Life's Plan

If you read our articles regularly you may have noticed that we stay away from anything that may intimate religion. The root of most religions is a belief in something larger than ourselves. In general, those who start the religions are trying to bring us closer to the universal source and thus to each other. Sometime after that, people realize that they can use the religion for their own power. When this happens the religions become a way to separate us and generate hatred. This is why we avoid the subject.

All life is interlinked. People, nature and the universe, touching and interacting with each other are part of a divine plan. Many ancient civilizations seek a union with nature. In North America the natives have long lived that way. When you travel through the Southwest you can see the ruins of a civilization who built grand structures, referred to as the Anasazi.

The Anasazi started to build between 1,500 and 2,000 years ago, between the start of Christianity and Islam. The Spanish reported people living in some communities. By the time that there were permanent European colonies in these areas, the Anasazi were gone.

The natives that remain look at the rise and fall of this culture as the result of the Anasazi being out of harmony with nature. It is well to note that the United States is less than 300 years old. The Anasazi built a coast to coast trading network and large cities that lasted over 1,000 years. The other American high civilization, with permanent buildings, the Incas and Mayans
also lasted longer than the United States, or any European dynasty.

The Native Americans view these as short term. The basic cultures came into being long before these permanent cities and are still in existence. The invasive European cultures do make it hard for the native cultures to thrive.

We see parallels in the environment. Invasive species, like the zebra mussel, choke out native species. Natural occurrences, like water erosion, destroy even the most “permanent” structures we build. Those structures that harmonize with nature last the longest. When we break the natural balance, we create our own hell.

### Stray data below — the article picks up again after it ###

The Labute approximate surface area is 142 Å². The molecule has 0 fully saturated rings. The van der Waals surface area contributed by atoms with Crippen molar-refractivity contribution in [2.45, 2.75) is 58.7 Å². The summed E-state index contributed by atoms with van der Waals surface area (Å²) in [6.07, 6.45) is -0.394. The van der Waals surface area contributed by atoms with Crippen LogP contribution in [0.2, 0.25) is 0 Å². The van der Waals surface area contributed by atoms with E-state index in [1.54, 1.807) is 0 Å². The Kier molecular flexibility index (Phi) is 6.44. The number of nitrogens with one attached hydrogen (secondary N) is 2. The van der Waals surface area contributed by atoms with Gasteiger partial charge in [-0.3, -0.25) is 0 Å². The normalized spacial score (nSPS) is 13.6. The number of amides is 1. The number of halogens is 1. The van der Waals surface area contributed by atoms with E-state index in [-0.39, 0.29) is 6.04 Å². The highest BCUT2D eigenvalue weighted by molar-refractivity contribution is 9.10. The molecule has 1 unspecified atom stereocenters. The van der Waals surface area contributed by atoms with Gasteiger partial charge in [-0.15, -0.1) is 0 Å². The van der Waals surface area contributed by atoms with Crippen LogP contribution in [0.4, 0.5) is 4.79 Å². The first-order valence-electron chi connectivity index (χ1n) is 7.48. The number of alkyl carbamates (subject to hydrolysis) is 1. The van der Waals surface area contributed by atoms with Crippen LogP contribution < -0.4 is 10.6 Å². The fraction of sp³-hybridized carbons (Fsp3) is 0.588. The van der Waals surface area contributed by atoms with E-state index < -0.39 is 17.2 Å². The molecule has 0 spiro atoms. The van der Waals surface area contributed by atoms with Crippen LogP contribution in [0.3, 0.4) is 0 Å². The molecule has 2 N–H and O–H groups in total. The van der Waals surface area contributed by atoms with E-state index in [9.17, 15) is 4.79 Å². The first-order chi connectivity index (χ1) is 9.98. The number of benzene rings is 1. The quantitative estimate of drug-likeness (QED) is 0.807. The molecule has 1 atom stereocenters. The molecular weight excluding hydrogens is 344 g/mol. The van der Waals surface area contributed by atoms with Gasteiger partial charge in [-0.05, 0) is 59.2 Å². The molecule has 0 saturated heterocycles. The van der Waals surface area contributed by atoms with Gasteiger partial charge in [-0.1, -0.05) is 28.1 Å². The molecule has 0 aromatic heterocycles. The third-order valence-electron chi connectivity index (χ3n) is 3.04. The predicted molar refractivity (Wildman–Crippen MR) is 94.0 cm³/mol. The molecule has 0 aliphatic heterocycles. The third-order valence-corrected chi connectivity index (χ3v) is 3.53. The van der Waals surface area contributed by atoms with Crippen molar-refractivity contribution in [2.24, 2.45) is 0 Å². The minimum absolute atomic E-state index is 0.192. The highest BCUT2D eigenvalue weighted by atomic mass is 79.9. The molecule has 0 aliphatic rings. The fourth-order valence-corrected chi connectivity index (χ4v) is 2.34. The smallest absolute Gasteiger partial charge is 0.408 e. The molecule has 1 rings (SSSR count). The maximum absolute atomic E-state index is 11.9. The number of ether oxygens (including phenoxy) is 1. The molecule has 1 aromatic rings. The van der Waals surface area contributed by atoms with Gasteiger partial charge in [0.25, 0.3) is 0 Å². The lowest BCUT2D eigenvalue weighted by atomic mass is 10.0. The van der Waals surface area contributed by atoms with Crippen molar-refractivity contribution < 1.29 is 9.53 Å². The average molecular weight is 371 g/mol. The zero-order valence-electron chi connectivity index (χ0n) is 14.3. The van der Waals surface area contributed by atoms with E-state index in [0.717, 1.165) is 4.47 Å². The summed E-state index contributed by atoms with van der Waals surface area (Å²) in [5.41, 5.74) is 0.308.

As with cultures, there is an essence in people that we believe goes on forever. The body, the city of this essence, lives but a short time. The essence is often referred to as the soul. The idea of the soul is nearly universal. Some cultures believe the soul gets one try to get it right and
then spends eternity with the results. Other cultures believe that the soul
gets many tries to refine itself until enlightenment and the eternal reward is reached.

Is Hell a fiery furnace? Or is it leaving this body without completing your purpose on Earth? Perhaps there are souls who would love to have a body to be alive, so they could rid themselves of hate, depression, etc. and complete their purpose on earth.

Is Heaven way up there? Is there a staircase and pearly gates? Perhaps it’s when you feel content or satisfied with what you have. After death we remain alive in energy, just not in physical form. The soul never dies.

We are surrounded by radiant beings. We are on the earth to learn. And our body speaks to us to help learn these lessons. Louise Hays book, Heal Your Life/Body, lists the ways a body speaks to us. Anger and hate eats away at the body. We need to turn the negatives into positives to heal us and the world. Keep only cheerful friends. The grouches pull you down. There is an old saying that the only person, who is with us our entire life, is ourselves.

Be ALIVE while you are alive. A sage said surround yourself with what you love, whether it’s family, pets, keepsakes, music, plants, hobbies, whatever. Your home is your refuge. A change of scenery is great. You do not get to
know about other people until you know the places they come from. When possible, take a trip. Don’t take guilt trips. Take a trip to the mall, even to the next county; to a foreign country but NOT to where the guilt is.

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